At the right hand end of the drive shaft 25 is an inertial wheel 35 and eccentrically mounted on the inertial wheel is :a stub shaft 36 supporting an exteriorly rounded self aligning bearing member 37. The bearing member 37 is designed to be contained within and to cooperate with an annular bearing 38 which is anchored in the block 33. Mounted and assembled as described, when the motor drive shaft 25 is rotated, the self-aligning bearing member 37 is rotated eccentrically with respect to the motor mass thereby to transmit a substantially sinusoidal force motion to the block 33 and free end 32 of the arm 30. The construction of the arm, as previously described, is such, however, as to be free to resonate and thusly generating sinusoidal force motions in all three planes as shown in FIGS. 1, 5 and 7.

For convenience in construction, assembly and servicing, the block 33 has attached thereto a cylindrical extension 39 to which it is joined in this instance by a tongue and groove joint 40. The cylindrical extension 39 is in concentric alignment with an annular area 41 of the end wall 12 which forms an opening 42 through the end wall. An annular screw cap 43 serves to anchor the outer perimeter 44 of an annular flexible seal 45 in position in the end wall. The inner perimeter 46 of the fiexible seal 45 is compressed in a sealing groove 47 within the exterior circumference of the cylindrical extension 39.

A cleaning appliance here shown in the form of a toothbrush 50 has a shaft 51 thereof of such construction that it is releasably secured to a projection 52 of the cylindrical extension 39. A recess 53 receives the extension 39 on one side and a web 54 overlies the extension 319 on the opposite side. The shaft 51 is in this instance preferably channel-shaped in cross-section as shown in FIG. 4, having legs 55 and 56 and a web 57. At the outer end of the shaft 51 is in this instance :an enlarged relatively at section 58 on which are mounted tufts 59 of individual bristles, the shaft serving as an extension of the arm 30.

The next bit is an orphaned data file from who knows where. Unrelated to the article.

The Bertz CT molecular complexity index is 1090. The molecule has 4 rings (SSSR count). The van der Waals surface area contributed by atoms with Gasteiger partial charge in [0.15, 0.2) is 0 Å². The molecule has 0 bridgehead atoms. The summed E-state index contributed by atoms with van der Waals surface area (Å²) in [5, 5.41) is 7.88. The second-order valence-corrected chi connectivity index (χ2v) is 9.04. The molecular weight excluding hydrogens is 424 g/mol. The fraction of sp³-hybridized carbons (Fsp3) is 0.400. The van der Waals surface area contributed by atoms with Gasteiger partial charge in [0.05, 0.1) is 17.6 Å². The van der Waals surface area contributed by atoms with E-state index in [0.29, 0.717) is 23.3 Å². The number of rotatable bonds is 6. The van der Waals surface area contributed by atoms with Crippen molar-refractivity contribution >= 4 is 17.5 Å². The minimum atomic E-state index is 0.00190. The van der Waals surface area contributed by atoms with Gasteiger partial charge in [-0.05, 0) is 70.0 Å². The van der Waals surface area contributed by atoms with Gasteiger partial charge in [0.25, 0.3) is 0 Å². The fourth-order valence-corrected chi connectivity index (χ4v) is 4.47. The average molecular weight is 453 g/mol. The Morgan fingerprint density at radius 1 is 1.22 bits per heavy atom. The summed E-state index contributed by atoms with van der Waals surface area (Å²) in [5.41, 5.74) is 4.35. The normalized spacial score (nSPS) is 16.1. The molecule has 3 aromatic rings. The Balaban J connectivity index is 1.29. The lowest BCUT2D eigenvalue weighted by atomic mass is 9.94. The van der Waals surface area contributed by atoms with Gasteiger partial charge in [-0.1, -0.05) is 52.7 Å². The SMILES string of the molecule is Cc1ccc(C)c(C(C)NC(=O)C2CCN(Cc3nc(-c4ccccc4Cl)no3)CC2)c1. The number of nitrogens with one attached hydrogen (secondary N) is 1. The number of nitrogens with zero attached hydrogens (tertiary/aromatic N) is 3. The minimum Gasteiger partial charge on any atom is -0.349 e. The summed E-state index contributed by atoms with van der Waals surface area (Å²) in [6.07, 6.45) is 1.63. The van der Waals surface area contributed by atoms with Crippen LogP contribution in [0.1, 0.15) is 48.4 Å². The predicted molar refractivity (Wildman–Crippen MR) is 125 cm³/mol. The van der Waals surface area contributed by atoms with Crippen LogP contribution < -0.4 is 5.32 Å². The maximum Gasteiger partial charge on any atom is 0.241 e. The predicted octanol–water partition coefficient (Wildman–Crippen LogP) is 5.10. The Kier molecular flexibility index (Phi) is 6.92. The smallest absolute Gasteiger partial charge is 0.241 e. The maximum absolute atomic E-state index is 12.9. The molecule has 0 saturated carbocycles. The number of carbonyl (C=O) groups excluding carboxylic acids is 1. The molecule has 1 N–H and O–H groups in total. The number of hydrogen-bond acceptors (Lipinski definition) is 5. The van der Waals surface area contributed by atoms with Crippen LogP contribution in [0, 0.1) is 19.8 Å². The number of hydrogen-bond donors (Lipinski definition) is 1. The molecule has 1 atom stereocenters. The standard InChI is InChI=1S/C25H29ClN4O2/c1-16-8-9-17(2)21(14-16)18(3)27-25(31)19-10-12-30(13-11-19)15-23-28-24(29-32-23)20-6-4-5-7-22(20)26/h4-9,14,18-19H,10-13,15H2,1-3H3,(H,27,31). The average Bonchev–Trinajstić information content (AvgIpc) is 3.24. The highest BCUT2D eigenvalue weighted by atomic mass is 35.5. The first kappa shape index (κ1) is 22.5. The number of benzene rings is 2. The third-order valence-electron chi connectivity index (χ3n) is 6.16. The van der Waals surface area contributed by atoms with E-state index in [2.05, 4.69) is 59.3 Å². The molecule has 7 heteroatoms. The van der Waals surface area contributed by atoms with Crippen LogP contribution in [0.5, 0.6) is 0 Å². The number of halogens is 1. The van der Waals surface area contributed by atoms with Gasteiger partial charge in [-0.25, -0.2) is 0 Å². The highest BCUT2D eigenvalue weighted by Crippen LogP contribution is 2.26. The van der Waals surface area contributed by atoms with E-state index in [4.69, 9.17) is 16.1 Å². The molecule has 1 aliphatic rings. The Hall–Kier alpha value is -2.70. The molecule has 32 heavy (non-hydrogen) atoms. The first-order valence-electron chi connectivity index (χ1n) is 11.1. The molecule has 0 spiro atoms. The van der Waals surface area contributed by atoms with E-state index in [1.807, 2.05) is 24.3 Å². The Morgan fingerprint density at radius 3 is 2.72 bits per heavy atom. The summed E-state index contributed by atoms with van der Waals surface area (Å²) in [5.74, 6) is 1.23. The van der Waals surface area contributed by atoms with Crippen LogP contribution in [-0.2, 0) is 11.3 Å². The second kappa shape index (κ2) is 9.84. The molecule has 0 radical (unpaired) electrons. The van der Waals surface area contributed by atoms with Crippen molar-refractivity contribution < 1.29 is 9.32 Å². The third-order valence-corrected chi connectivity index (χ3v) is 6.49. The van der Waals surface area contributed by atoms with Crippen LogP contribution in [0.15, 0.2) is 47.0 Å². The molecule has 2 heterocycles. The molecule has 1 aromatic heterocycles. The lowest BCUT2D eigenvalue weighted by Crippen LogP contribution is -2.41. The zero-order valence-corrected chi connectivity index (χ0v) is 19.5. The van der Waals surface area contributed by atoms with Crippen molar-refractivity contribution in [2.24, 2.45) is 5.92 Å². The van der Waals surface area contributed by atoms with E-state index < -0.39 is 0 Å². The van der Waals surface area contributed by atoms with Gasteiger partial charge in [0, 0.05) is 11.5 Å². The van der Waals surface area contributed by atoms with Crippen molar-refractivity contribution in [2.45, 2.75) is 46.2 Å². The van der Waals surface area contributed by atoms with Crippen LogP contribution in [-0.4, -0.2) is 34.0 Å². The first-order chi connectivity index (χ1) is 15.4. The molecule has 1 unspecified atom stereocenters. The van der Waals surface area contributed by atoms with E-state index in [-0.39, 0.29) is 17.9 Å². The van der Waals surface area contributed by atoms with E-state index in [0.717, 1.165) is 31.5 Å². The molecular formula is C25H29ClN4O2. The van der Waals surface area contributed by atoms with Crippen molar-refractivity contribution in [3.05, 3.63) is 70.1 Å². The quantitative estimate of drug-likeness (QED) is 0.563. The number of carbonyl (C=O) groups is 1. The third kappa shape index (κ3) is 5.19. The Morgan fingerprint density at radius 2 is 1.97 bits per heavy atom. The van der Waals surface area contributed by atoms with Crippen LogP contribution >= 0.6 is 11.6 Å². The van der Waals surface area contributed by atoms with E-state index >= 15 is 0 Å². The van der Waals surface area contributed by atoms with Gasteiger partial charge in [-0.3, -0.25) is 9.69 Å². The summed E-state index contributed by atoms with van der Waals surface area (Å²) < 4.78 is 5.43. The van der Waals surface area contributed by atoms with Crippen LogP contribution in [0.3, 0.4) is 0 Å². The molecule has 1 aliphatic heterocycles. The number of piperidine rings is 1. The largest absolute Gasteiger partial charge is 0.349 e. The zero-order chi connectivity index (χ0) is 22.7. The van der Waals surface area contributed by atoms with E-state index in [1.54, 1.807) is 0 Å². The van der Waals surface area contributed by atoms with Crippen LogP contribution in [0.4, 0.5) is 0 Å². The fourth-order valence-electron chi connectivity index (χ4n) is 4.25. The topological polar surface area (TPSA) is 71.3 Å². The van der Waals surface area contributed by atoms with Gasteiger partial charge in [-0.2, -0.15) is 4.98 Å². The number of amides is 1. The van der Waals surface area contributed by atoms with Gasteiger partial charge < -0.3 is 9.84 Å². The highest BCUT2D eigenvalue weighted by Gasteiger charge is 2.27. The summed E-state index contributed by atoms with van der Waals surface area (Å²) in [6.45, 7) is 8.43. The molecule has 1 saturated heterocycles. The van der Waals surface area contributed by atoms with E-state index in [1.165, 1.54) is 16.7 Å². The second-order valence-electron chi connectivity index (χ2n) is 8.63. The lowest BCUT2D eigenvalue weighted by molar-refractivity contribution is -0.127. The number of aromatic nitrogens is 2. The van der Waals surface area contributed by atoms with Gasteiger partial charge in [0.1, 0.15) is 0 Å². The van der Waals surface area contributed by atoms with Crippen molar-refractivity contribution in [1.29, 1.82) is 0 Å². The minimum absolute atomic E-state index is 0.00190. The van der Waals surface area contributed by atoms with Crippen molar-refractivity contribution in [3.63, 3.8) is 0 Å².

For convenience in assembling the device, the partition 15 is provided with threaded bores 60 and 61 accommodating set screws 62 and 63, respectively, for anchoring the isolator bearing -26 in position. Circumferentially spaced bores 64, 65, and 66 accommodate fiat head screws 67 which extend through openings 681, 69 and 70 in the housing 10 to hold the inner section 14 in proper position in the housing 10. Slots 71 are provided to accommodate elements 72 with the aid of which the cover 20 is held in place by screws 73. These screws also hold contact elements 74 which, being connected to the battery in the usual fashion provide for recharging,

In the embodiment of FIG. 11, there is provided an anchoring projection 75 extending from the partition 15 into the chamber 11 which serves as a firm mounting for an electro-magnetic actuator, indicated generally by the reference character 76. 'Ihe electro-magnetic actuator includes a coil 77 surrounding a core '7-8, the core forming part of a magnetic circuit. To complete the magnetic circuit, there is provided a base plate 79 anchored to a section 80 of the projection 75 by screws 8,1 and a magnetic plate 82 adjacent the free end of the arm 30 a substantially make-and-brealk contact 83 has a stationary part 84 mounted on the section 80 of the anchoring projection 75 and a movable part 85 mounted upon an extension 86 of the block 33 which is anchored to the free end of the arm 30. Hence, as the free end of the arm 30A flexes the make-and-break contact is alternately closed and opened, thus ultimately interrupting the circuit to the electromagnetic actuator 76.

In still another form of the invention, illustrated in FIG. 12, there is an electro-magnetic actuator indicated generally by the reference character 90, wherein a core `91 in the form of an elongated shank 92 is fixed on the partition 15 and a head 93 at the free end of the shank located adjacent a magnetic plate 94, the magnetic plate 94 in turn being secured to the free end of the arm 30. On this occasion an elongated coil 95 surrounds the shank 92 and when energized sets up a magnetic condition in the shank 92 and head 93. A make-and-break contact 96 has a stationary part 97 mounted on an extension 98 of the head 93 and a movable part 99 carried by an extension 100 of the block 33. The sequence of operation of the parts of FIG. l2 are substantially the same as for those of FIG. 11. Other details of the embodiment of FIGS. 11 and 12 are substantially the same as for the iirst described form of the invention.

In the schematic representations of FIG. 13 the motion resulting from operation of the device is illustrated. In the schematic representation identified as Mode 1, the force pattern at fundamental frequency is shown wherein a longitudinal sound wave is generated in the block 33 and imparted to the fixed end of the shaft `51 serving as a cantilever beam. This results in a resonance of the free end of the brush on which are mounted the tufts 59 of lbristles. The free end of the shaft experiences sinusoidal motions much as the leg of a tuning fork when it is res onated. The motion, however, is an ellipsoid with force motions in all three planes as indicated by the end view, so labeled.